What does your resume say about your personality? How about your general work ethic? What might your resume suggest about your sense of responsibility, or your demeanor when you’re interacting with strangers? Whether you realize it or not, your resume offers your employer some important details about who you are and what it might be like to work side by side with you on a daily basis. Even if you’re searching at the entry level and you haven’t spent much time in the working world, your reviewers will read between the lines to get a sense of your personal brand. So make sure you’re sending a clear message and selling yourself while you pitch your credentials. Keep these considerations in mind.
You respect education and lifelong learning.
Make it clear that you’re a flexible, intelligent person with a respect for knowledge and education…even if you don’t have a long list of graduate degrees from Ivy League institutions. A few simple moves can help. Start by placing your “education” section at the top of the page, just under your resume summary and above your work history. This can show a sense of pride in your academic accomplishments, even if you stopped studying after high school. You can also gain ground in this area by listing your non-academic course work, including all recent training sessions and certifications.
You’re committed to your goals.
Your “work history” section should show that you’re a determined person with a sense of direction and purpose. It doesn’t matter how long you’ve been working your way up the ladder, or which direction you’ve chosen for your career and your life; it only matters that you have one. If you’ve moved from job to job several times over the last few years, that’s okay. If you’ve never held a “real” job before, that’s okay too. Just frame your history in a way that’s understandable and relevant to the open position on which you’ve set your sights.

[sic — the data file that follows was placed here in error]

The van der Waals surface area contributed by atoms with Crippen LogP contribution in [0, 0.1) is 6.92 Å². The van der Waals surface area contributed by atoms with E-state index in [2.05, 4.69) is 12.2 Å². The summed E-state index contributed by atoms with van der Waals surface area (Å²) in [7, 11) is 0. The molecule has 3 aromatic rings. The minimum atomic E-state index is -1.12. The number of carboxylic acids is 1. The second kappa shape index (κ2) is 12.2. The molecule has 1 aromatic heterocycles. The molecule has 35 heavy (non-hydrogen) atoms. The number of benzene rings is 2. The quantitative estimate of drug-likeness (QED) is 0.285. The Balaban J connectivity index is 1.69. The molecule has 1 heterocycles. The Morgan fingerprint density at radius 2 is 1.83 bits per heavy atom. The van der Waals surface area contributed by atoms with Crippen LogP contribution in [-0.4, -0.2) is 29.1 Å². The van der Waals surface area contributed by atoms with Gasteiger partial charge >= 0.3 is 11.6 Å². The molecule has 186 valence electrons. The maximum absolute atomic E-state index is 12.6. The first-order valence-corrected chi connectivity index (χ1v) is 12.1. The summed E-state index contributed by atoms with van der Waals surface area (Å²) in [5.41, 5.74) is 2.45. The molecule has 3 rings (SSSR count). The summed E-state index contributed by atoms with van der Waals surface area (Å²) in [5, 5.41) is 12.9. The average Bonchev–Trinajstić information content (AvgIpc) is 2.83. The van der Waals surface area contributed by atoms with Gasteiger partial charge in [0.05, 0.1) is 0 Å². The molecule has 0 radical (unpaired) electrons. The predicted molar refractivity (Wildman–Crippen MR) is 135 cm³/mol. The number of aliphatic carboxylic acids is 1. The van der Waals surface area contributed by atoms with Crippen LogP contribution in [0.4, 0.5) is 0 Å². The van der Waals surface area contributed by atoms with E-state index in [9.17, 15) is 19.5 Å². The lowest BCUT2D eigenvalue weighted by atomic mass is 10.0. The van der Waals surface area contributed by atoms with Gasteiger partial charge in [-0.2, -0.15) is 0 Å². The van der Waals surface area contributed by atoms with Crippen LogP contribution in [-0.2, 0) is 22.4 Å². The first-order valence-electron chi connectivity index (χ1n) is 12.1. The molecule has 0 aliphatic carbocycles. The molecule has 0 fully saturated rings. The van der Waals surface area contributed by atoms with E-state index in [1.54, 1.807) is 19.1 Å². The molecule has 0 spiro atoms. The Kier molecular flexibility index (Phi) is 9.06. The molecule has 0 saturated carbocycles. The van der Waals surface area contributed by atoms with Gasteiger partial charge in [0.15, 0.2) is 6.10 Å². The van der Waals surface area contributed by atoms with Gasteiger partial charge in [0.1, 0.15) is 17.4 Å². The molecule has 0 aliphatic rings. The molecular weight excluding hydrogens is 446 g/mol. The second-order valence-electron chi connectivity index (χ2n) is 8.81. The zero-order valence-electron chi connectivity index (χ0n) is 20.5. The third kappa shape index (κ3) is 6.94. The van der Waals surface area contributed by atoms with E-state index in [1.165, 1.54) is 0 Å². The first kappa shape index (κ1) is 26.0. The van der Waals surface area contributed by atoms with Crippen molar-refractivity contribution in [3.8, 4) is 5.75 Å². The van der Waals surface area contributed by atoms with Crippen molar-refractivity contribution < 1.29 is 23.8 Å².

You know how to use words.
Communication skills—both written and spoken—are essential to success in almost every imaginable industry. And since you can’t show off your speaking and listening skills until you land a face to face interview, you’ll need to focus on written language as you draft your resume. If you truly feel hopeless as a writer, get some editing help. In the meantime, keep your sentences concise. Get rid of unnecessary adverbs and empty buzzwords. Read your phrases aloud and listen to how they sound. Do they flow naturally and make sense? If not, keep polishing and rewriting until your words reflect who you are and what you can do.
You care about the details.
Small mistakes, including typos and greetings addressed to the wrong person, can suggest that your approach to your work is sloppy and dashed-off. And that’s just not you. Don’t let little errors and a misplaced sense of urgency derail your message. Take your time and get this right.
For more help with your job search, including resume and cover letter guidance, turn to the expert team at PSU.